Friday, July 30, 2010

Black Nationalism

Black Nationalism
Thomas Allen

[Editor’s note: Footnotes in the original are omitted.]

Soon after the Communists consolidated their position in Russian, they exported their revolution to the United States. Stalin sent Joseph Pogany to the United States to promote the Negro Revolution and Black Nationalism. The goal of Black Nationalism was to carve a Negro nation out of the United States. Pogany sought to convert American Negroes into Communist revolutionists and to use them to destroy the United States and to kill as many Aryan Americans as possible during the process. Black Nationalism grew into the Black Muslim and Nation of Islam movements. The “Million Man March” of 1995 and demands for reparations movement (the demand that today’s American Negroes be paid large sums of money and be given additional legal privileges because Negroes were slaves 150 years ago) are also out growths of Black Nationalism. Unlike most Communist revolutions, the Negro Revolution was more covert than overt. It was a revolution concealed in the crime statistics and frequent riots.

Part of the communist plan for Negro liberation was to agitate for “full racial, social, and political equality for the Negro people.”[1] The right of national self-determination, i.e., carving of an independent Negro nation out of the United States, was to supplement the struggle for equality.

Initially the Communist tried to get equality and independence for blacks in the South. In 1930, Stalin ordered that the Negroes in the North be included in the agitation for “equal rights.” However, the Communist did not advocate a Negro state outside the South.

Many leaders in the Negro Revolution and Black Nationalism were the Black Muslims. The Black Muslims were born in 1930 with the arrival of Farrad Mohammad, whose real name was Wallace Dodd and who was also known as F. Mohammad Ali, Professor Ford, Wali Farrad, and W.D. Fard. He came as a peddler in Negro neighborhoods. First he began teaching Negroes about their homeland. He began to preach hatred of the Aryan race and attacking the Bible. Negroes were not Americans and owed no allegiance to the United States. He taught that Negroes were gods and that Aryans were devils; in the Last Days, God (Allah) would separate his Negro people from their Aryan enemies. Then he began proclaiming himself as “the Supreme Ruler of the Universe.”

Dodd was not a Negro but was an Aryan from New Zealand, who had acquired a criminal record in the United States.[2] Dodd claimed his radical teachings were a scheme to extract money from gullible Negroes. Dodd, who as prophet W.D. Ford, became the God and Savior of the Muslims; he was Allah incarnated.[3] He appointed Elijah Muhammad (Robert Poole) as the leader of his new religion and returned to New Zealand.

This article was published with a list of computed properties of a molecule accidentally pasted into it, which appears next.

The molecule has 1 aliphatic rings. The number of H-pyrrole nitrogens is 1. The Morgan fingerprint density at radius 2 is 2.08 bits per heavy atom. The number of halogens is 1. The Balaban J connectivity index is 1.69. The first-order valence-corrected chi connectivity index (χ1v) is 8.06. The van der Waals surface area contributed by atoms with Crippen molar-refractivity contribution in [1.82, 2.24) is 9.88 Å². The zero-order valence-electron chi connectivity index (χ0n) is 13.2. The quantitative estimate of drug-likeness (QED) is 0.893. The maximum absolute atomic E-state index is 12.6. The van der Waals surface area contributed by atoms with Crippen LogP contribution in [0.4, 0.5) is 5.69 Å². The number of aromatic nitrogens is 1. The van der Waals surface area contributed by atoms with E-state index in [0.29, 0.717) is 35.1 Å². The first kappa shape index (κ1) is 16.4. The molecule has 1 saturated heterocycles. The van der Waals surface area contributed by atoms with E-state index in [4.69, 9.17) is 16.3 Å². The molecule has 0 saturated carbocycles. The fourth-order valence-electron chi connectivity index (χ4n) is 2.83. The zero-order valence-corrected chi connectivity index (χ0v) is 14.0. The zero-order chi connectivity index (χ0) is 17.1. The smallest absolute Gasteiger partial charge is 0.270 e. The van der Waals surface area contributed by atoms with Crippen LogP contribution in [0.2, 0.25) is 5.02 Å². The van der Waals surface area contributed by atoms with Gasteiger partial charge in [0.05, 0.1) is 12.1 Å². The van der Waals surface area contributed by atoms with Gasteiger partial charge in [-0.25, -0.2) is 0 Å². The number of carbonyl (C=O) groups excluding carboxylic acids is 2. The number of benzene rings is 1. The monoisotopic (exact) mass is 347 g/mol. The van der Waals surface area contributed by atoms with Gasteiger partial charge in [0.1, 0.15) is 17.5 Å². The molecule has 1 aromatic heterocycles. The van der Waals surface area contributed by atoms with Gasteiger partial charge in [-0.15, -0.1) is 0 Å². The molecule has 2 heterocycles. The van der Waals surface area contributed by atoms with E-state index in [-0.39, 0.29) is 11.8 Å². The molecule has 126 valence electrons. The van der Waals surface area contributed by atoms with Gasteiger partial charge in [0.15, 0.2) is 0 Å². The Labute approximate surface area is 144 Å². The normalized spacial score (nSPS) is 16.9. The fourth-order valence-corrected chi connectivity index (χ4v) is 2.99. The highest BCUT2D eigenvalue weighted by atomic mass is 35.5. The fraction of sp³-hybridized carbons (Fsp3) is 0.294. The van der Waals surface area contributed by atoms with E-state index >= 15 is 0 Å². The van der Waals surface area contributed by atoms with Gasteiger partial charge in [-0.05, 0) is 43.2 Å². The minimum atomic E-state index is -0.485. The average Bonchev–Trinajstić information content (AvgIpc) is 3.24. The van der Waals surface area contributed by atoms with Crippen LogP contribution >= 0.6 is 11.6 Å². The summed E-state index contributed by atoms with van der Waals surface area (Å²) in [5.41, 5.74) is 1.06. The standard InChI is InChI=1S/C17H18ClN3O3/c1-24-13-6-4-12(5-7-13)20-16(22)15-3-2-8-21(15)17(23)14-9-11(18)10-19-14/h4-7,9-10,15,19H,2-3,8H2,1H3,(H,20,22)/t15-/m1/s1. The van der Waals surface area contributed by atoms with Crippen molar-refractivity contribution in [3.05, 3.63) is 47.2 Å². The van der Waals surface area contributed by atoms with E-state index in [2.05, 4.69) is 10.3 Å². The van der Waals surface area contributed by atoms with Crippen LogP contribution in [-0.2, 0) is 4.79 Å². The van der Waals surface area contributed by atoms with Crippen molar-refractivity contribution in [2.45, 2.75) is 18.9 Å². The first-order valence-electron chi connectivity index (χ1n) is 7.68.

Muhammad began proclaiming that several States in the South should be turned over to the Negro as an independent Negro country in America. He and the Black Muslims wanted the races to be separated. The United States owed these States to the Negro as payment for slave labor —so asserted James Baldwin. Under the leadership of Elijah Muhammad, the Black Muslims aligned themselves with Communists and began using criminal violence against Aryans (and Negroes) to achieve their goals.

Open revolt began in the early 1960s in New York City. Leading the revolt was the Blood Brothers. This revolt differed from most historical revolts. It was not an arm rebellion. It was an intensified crime wave with Negro riots and Negro perpetrating violent crime against Aryans. The Black Muslims wanted to annihilate the Aryan race.

An object of Negro revolutionary criminals was to force the police to kill a Negro criminal. Then provocateurs moved in and incited a Negro riot. Riots led to consolidating power in the United States government and the accompanying lost of freedom—a major goal of the Illuminists.

For the most part, the leaders and organizers of the “civil rights” movement and other Negro movements, Negro riots, and Negro organizations were Communists or communist sympathizers. Backing these leaders and organizers were Illuminists.

One reason that Communist opposed segregation was that it caused the development of a Negro bourgeoisie. Pepper (Pogany) rightly blamed segregation for “. . . a rapid development of a Negro petit-bourgeoisie, a Negro intelligentsia and even a Negro bourgeoisie. The very fact of segregation of the Negro masses creates the basis for the development of a stratum of small merchants, lawyer, physicians, preachers, brokers, who try to attract the Negro workers and farmers as consumers. . . .”[4] The Communists wanted to replace this independence and prosperity of the Negro people with hatred toward Aryans—and they succeeded remarkably well.

Furthermore, because Illuminism lives on crisis and turmoil, segregation was turned into a great social crisis. This crisis was one of the most artificial crises ever created in the United States. Illuminists, primarily through Communists, instigated it to add racial hatred to class hatred. (Integration also served the purpose of hastening the demise of the Aryan people as it facilitated breeding them out of existence through miscegenation.)

About Illuminists instigating the Negro Revolution, Lewis N., a prominent New York businessman, wrote to Strom Thurmond:
Roosevelt dismantled one American liberty after another and now Truman is trying to set up a Soviet land. The real problem is a cabal of Jewish lawyers behind the NAACP who are using the Negro for their own agenda. Washington is dominated by a handful of wealthy Jews and their hirelings. This is a struggle between Jews and Communists on the one hand and Christian Americans on the other. Please stick to your guns in this struggle to save the White race.[5]